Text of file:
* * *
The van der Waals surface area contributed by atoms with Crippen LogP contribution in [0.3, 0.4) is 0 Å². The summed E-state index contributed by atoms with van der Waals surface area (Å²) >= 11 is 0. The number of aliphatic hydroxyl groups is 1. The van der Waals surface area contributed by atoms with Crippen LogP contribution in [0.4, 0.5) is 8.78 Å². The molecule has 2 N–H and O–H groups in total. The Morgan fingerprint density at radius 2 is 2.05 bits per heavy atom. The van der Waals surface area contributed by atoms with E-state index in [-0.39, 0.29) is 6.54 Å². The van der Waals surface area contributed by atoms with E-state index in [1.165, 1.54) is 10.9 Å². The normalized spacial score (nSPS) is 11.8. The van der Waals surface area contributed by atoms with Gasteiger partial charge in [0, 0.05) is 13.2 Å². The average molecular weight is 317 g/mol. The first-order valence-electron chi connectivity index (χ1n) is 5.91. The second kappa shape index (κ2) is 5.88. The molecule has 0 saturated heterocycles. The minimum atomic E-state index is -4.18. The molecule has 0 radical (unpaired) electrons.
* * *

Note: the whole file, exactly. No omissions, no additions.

The van der Waals surface area contributed by atoms with Crippen LogP contribution in [0.3, 0.4) is 0 Å². The summed E-state index contributed by atoms with van der Waals surface area (Å²) >= 11 is 0. The number of aliphatic hydroxyl groups is 1. The van der Waals surface area contributed by atoms with Crippen LogP contribution in [0.4, 0.5) is 8.78 Å². The molecule has 2 N–H and O–H groups in total. The Morgan fingerprint density at radius 2 is 2.05 bits per heavy atom. The van der Waals surface area contributed by atoms with E-state index in [-0.39, 0.29) is 6.54 Å². The van der Waals surface area contributed by atoms with E-state index in [1.165, 1.54) is 10.9 Å². The normalized spacial score (nSPS) is 11.8. The van der Waals surface area contributed by atoms with Gasteiger partial charge in [0, 0.05) is 13.2 Å². The average molecular weight is 317 g/mol. The first-order valence-electron chi connectivity index (χ1n) is 5.91. The second kappa shape index (κ2) is 5.88. The molecule has 0 saturated heterocycles. The minimum atomic E-state index is -4.18. The molecule has 0 radical (unpaired) electrons.